Director: Mila Turajlić
By Marilyn Ferdinand
If you had to name the number one film fan who ever lived, who would it be? Film’s early inventors and innovators, like Thomas Edison and Georges Méliès? Director/collector/ preservationist Martin Scorsese? A collector of commercials, industrial films, and other off-the-beaten-path ephemera like Rick Prelinger? After seeing Cinema Komunisto, my answer would have to be Marshall Josip Broz Tito, president of Yugoslavia from 1953 until his death in 1980.
According to the records and recollections of his personal projectionist Leka (Aleksandar) Konstatinovic, Tito watched a movie nearly every night of his life, sometimes in the middle of the night, and was responsible for the construction of the Avala film studio, the largest in Europe. Tito greenlighted pictures, read and made notes on scripts, sat in on filming, spearheaded the Arena Film Festival in an ancient Roman coliseum in the seaside town of Pula, and even hand-picked Richard Burton to play him in Sutjeska (1973), a movie about one of Tito’s World War II experiences. My own admiration for the great cinema from the Balkans, indeed, the very existence of that great cinema, may be thanks to the opportunities Tito gave to so many young filmmakers before Yugoslavia broke into the pieces it had been before he glued its disparate countries together.
If you want a geopolitical look at Yugoslavia, find another movie. Cinema Komunisto gives only the barest background on the formation of Yugoslavia and its political ties to the Soviet Union before launching into what amounts to a history of Tito and the movies. The glory that once was Avala is surveyed by those who worked there. Steva Petrovic, a producer at the studio, and former director Veljko Bulajic take the documentary camera crew through the crumbling studio as they bemoan the ruin it has become. Petrovic talks about the studio’s first major co-production, The Long Ships (1964), a Viking saga directed by Jack Cardiff and starring Richard Widmark and Sidney Poitier. The expensive production made a lot of money and put Yugoslavia on the map for film production. Petrovic proudly shows off a costume made for the film, still in use 50 years later, as well as the many artifacts moldering in the properties department.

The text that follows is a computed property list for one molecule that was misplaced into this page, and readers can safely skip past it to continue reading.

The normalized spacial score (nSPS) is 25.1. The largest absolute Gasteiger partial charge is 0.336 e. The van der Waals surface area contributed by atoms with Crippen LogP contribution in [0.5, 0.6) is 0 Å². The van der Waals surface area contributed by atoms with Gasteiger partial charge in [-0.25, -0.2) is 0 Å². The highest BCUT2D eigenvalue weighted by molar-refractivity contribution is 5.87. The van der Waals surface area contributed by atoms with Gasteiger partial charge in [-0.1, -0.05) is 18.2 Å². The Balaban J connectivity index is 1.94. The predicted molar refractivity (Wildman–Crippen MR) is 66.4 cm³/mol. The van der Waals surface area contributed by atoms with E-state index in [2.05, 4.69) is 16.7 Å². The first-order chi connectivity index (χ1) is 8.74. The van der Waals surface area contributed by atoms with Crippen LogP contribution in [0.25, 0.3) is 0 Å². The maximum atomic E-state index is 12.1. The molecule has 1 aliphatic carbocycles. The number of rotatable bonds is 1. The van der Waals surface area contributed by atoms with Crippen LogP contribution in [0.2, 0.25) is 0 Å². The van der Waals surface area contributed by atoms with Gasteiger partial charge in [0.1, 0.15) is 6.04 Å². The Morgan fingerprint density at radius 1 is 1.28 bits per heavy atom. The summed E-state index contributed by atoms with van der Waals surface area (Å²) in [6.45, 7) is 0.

Bulajic relates how the Oscar-nominated The Battle of Nerevta (1969) came to be. Tito had a home on the island of Brioni, near Pula, and would invite filmmakers showing their work at the Arena Film Festival to visit him and his wife Jorvanka for dinner and drinks. When Tito asked Bulajic what was next, he said he very much wanted to do a film about the World War II battle in which the Balkan partisans rescued 4,500 wounded prisoners of the Nazis. Of course, Tito was a major player in this battle. Tito stood quiet for an uncomfortable amount of time and finally told Bulajic, “My advisors think differently, but I think it’s important for people to know their history.” With this ultimate greenlight, Bulajic set to work on the most spectacular film shoot I’ve ever heard of. With Tito’s permission, Bulajic was able to set fire to dozens of tanks and jeeps and send them over cliffs. The pièce de résistance was filming the surprise the partisans pulled on the Germans. They blew up a bridge to confuse the enemy and then rebuilt it immediately to evacuate the wounded. Bulajic actually blew up a real bridge—a massive one at that—and had seven cameras rolling to capture its collapse into a deep gorge below. Believe it or not, not one of the cameras caught the bridge falling, and the production team had to shoot a model exploding. Nonetheless, shots of the partisans moving through the gorge are vivid, and the site has become a war memorial still visited by many thousands every year.